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What is a Corn Cake?

Cornmeal, one of the ingredients in corn cake.
Cold water, which is used to make corn cake.
Fresh corn kernels can be added to some types of corn cakes to add texture.
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  • Written By: Mary McMahon
  • Edited By: Bronwyn Harris
  • Last Modified Date: 17 November 2014
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The term “corn cake” can refer to a number of different things, including a fluffy pancake sweetened and flavored with corn, a flat pan fried corn dish known as johnnycake, and dish baked in the oven which more closely resembles a cake. All of these foods are made in different regions of the United States, and they are popular in American cuisine along with many other corn-based dishes. It is also easy to make corn cakes at home, and they can make a fun variation on traditional pancakes or cornbread. Typically, corn cakes are served with maple syrup or molasses as a sweetener.

The first type of corn cake is like a corn pancake. It can be made by mixing one cup corn meal, one cup unbleached white flour, one quarter cup sugar, five teaspoons of baking powder, and three quarters of a teaspoon of salt. Wheat flour can be used for a more nutty, rich corn cake, if preferred. In a separate bowl, mix one cup of milk with one egg and two tablespoons of melted butter. Pour the dry ingredients into the wet ingredients, mix, and fry on a griddle or pour into rounds on a baking sheet and bake. These corn cakes can be made more texturally interesting with the addition of fresh or frozen corn kernels.

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Another type of corn cake, the johnnycake, is thin and unleavened. It is also known as ashcake or corn pone in some regions. Johnnycake is popular on the Eastern seaboard of the United States. To make johnnycake, mix one cup of corn meal with one teaspoon salt, one teaspoon sugar, one and one quarter cups boiling water, and one half cup milk. The milk can be left out for a thicker johnnycake. Once the batter is done, it should be dropped by spoonfuls onto a hot griddle, flipped when golden, and served with butter and syrup when cooked through.

The final version of a corn cake is more like a true cake, although it can be served like cornbread as well. Start by creaming two thirds of a cup of butter, and slowly adding one half cup corn flour or masa. When the flour is fully integrated, add four tablespoons of cold water and 10 ounces (283 grams) of fresh, canned, or frozen corn. Set this mixture aside and blend one third cup sugar, three tablespoons of cornmeal, two tablespoons of heavy cream, and one quarter teaspoon each salt and baking powder. Pour the corn and butter mixture in and fold together until just combined before baking for approximately 40 minutes at 350 degrees Fahrenheit (176 degrees Celsius), in a warm water bath to prevent cracking. Serve warm, topped with butter and syrup if desired.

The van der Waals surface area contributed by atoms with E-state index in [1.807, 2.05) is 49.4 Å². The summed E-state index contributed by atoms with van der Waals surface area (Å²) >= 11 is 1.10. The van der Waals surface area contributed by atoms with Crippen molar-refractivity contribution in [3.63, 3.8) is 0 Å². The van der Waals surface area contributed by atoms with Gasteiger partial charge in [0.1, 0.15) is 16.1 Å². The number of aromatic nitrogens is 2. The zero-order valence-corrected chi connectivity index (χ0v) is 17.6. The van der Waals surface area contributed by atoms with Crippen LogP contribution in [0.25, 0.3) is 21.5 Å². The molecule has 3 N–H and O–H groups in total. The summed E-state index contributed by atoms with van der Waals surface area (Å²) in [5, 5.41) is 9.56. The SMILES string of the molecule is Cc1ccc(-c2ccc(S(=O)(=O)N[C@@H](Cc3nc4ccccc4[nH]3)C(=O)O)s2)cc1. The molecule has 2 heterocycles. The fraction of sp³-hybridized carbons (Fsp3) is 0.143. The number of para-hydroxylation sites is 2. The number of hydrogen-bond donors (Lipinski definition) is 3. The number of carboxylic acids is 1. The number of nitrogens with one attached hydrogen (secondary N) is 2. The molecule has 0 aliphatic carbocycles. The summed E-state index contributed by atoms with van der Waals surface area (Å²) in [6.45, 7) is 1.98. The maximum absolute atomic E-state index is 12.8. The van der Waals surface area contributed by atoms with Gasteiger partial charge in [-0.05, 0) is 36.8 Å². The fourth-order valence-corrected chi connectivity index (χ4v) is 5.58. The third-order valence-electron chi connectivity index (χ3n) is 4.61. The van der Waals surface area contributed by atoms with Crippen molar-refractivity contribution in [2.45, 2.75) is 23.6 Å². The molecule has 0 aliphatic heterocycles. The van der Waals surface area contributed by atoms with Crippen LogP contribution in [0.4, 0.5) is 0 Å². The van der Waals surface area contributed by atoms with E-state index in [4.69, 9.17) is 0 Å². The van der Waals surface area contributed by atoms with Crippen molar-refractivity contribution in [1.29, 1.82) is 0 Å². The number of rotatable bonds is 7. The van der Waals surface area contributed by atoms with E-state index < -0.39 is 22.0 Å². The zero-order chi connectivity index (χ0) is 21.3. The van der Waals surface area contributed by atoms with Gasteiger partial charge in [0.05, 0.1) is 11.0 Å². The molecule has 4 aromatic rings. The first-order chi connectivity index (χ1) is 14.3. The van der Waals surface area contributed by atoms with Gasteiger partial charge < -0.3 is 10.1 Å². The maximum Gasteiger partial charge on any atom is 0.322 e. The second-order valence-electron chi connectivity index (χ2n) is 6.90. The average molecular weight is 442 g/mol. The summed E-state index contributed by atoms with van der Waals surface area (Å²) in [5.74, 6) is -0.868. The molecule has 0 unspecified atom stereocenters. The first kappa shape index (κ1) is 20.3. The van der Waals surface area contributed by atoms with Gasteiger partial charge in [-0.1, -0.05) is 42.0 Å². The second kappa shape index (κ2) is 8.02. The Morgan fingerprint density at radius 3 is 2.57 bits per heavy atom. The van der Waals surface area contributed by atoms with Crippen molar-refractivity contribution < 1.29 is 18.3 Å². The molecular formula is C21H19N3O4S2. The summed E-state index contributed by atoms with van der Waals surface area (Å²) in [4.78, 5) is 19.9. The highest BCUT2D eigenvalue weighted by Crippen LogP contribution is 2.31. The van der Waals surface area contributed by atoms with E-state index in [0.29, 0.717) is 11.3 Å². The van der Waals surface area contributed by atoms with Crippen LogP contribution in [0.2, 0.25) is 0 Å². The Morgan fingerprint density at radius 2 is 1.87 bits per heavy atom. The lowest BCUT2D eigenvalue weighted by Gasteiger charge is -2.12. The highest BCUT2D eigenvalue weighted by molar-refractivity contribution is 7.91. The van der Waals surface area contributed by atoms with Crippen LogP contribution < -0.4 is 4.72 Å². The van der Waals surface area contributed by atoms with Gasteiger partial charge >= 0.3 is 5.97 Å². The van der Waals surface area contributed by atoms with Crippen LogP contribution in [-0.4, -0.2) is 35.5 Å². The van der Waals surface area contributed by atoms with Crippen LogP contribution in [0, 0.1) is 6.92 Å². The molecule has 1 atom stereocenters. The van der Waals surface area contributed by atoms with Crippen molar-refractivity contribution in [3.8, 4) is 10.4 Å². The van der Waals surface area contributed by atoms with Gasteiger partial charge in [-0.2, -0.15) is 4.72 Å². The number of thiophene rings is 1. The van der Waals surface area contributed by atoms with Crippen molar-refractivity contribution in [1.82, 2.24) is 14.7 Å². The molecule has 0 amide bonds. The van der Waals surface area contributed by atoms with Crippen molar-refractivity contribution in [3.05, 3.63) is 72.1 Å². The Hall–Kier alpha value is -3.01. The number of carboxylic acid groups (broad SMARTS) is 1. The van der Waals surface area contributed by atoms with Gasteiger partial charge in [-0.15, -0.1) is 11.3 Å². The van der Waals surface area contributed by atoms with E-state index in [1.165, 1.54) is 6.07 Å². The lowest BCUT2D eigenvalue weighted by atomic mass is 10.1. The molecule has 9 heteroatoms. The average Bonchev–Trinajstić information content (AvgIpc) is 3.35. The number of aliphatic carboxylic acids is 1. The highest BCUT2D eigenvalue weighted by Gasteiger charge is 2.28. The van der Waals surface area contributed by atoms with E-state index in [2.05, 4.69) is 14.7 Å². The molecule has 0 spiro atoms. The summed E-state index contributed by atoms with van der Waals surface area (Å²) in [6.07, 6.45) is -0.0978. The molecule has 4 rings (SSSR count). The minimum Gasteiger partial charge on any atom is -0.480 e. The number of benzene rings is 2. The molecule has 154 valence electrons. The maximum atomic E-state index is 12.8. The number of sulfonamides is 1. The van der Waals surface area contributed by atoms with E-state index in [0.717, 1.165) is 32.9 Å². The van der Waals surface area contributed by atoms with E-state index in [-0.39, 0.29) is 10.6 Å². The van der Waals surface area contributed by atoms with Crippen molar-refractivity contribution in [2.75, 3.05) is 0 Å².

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galen84basc
Post 3

I have to say that I've never been much of a fan of sweet corn cake.

Where I grew up, corn bread was always salty, not sweet, so whenever I think of how cornbread should taste, I can never quite get over the salty/sweet hurdle.

Although it smells fantastic, whenever it actually comes down to eating sweet corn cake, I pass -- I'll take southern-style corn bread over cake any day.

yournamehere
Post 2

I've always been more of a fan of Mexican corn cake. It's really easy; you just make it like regular corn cake, but add in some pepper and a little bit of chili before you bake it.

I actually got my recipe from somebody who made a copy of the El Torito corn cake recipe, and then added her own twist to it when she felt it was too sweet.

Though the corn cake/pepper taste can sound a little strange, believe me, it works like a charm.

Now that I know how to make it, I rarely make Mexican food without making a corn bread cake along with it.

rallenwriter
Post 1

We used to make johnnybread corn cake all the time when I was growing up. Now I still make sweet corn cake, but I (shamefully) use a corn cake mix.

My grandmother would turn in her grave if she knew that I didn't make my johnnycakes from scratch!

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